Glock. There’s no doubt that in recent years (post 1911) that the Glock has done for pistols what the iPhone has done for smartphones. It seems that every manufacturer now has a similar polymer framed gun design and to think it all started with curtain rods.
That’s right I said curtain rods. In the late 1960s Gaston Glock made curtain rods but soon branched out to making much cooler things like machine gun belts, knives and trenching tools. The Austrian Army was so happy with the products Glock made, they asked Gaston if he could make them a pistol. In 1982 he invented the 9mm Glock 17 (I understand the numeric designation represented Herr Glock’s 17th patent).
The gun was such a success, that in a little over a year they set up a world HQ in Smyrna, Georgia of all places. Go figure.
Here’s an interesting fact that will lead us directly into our review. S&W designed a new round - the .40 S&W. But it was Glock that first manufactured a gun that could shoot it! They beat S&W with their own round! How’s that for an impressive, fast moving company?
This review is for the Glock 27 which happens to be chambered for the .40 S&W.
My friend Doug has a “Baby” Glock 27 that he uses as a full powered carry gun. For light weight self defense, he uses the Kel-Tec P-3AT we reviewed earlier. I’d wager that over the years I’ve put about 100 rounds through his Glock and it still frustrates me.
Let’s start with the good. Glocks...
- resist rust better than any gun on the market.
- are EASY to resell due to their popularity.
- work. Period.
- sighing system low-profile and adjustable and very quick to get on target.
- triggers are very light and reset with very little travel.
- live up to their reputations.
- are the most popular pistols on the planet.
Now for the bad. Glocks...
- don’t fit MY hand shape! I didn’t say yours, I said mine.
I said Doug’s Glock frustrates me. And it’s not just his, it’s every Glock I shoot (and I’ve shot many). The grip feels uncomfortable, thick and awkward. Plus, having a fixed polymer grip, there’s really nothing I can do about it. At least the XDm and S&W M&P have replaceable palm swells and back straps (this proves it must be an issue for more people than just me).
People, I love Glocks. I think they’ve done more for pistol making than any other company since Colt did 100 years ago. Now that we’ve established the grip gripe, let’s talk about shooting it.
The first thing I noticed the first time I pulled the trigger on Doug’s Glock 17 was that the trigger was extremely light and the pull short. So light, that the gun startled me when it went off - isn’t that the secret to accurate shooting, letting the gun surprise you?
I asked him if he had the trigger worked and he said “no”. But dang, that thing is sweet to shoot! After the first shot, I actually had to force myself to press lightly. The result was a smooth, easy trigger pull that’s better than the XD, XDm or Millennium Pro, and easily as good as the Smith and Wesson M&P.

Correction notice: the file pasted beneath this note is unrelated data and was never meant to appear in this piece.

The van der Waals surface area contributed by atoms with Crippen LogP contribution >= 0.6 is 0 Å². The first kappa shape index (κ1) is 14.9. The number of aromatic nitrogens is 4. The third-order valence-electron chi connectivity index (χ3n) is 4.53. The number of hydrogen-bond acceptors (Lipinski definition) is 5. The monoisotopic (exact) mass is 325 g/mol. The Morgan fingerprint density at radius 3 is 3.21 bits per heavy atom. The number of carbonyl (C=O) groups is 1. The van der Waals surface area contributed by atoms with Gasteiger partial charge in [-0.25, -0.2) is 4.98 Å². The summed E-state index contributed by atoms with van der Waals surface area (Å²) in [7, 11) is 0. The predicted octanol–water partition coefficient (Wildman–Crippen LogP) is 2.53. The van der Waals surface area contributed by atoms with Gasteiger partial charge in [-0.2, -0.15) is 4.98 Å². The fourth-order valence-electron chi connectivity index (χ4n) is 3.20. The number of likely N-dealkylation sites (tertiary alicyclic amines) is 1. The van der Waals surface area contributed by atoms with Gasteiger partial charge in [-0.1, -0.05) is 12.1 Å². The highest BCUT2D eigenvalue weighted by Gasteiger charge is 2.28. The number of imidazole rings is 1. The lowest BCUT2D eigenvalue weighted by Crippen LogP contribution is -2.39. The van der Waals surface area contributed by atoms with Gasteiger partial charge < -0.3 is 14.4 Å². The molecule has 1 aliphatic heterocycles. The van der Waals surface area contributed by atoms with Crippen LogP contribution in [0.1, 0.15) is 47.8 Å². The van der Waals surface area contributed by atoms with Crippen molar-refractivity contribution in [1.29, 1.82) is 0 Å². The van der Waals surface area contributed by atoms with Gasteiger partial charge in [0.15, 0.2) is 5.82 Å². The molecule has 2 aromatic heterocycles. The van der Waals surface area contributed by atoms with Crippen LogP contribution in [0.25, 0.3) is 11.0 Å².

The sights are great too! The square notch rear sight that’s outlined in bright white is easy to line up with the front dot. With most guns, if you want screw driver adjustable height and windage you get a big bulky sight apparatus that isn’t conceal carry friendly. Not so with Glock. They have a relatively low profile fixture that’s completely adjustable with a small screw driver and won’t snag a shirt or jacket.
With all that going for me, I still had trouble staying on target. I found that I had to re-grip the pistol after every shot. There was just no way for me to keep my hand firmly in place and not wiggle my fingers between trigger pulls. The recoil of the .40 S&W didn’t help.
Speaking of recoil, Doug and I tried an experiment. We shot his Glock 27 loaded with Winchester white box Wal-mart ammo against my small Kimber Ultra Carry II loaded with Winchester .45ACP. We alternated shots from each gun over and over then came to our own personal, non-influenced conclusion on recoil. Our impressions identical. We both felt that the recoil was about the same but if we were forced to assign each a grade, we both agreed the Glock “popped” a bit harder. Our opinion for what it’s worth.
Doug has several magazines for the Glock. One is a conceal carry mag without the pinky rest while the others all have the the pinky extension. You want to see me really struggle, watch me shoot the Glock without the extra magazine length.
As for the real reason to buy a little pistol, the Baby Glock 27 is small enough to easily conceal. There are thinner guns out there but the overall package isn’t hard to hide and carry all day via ankle, belly-band or IWB. But that extra girth takes it out of the pocket gun arena.
If you want a Glock, there’s only one thing you need to do prior to buying one. Go to your local gun store, pick one up and see how it fits your hand. Nothing else. If it fits, buy it. If not, try an XD or XDm. It’s that simple. You don’t need to test fire one first, take my word and the word of millions of people world wide. The guns shoot great, don’t jam or fail to feed and they are “throw them off a cliff and they still work” rugged.
No wonder they have such a passionate group of followers...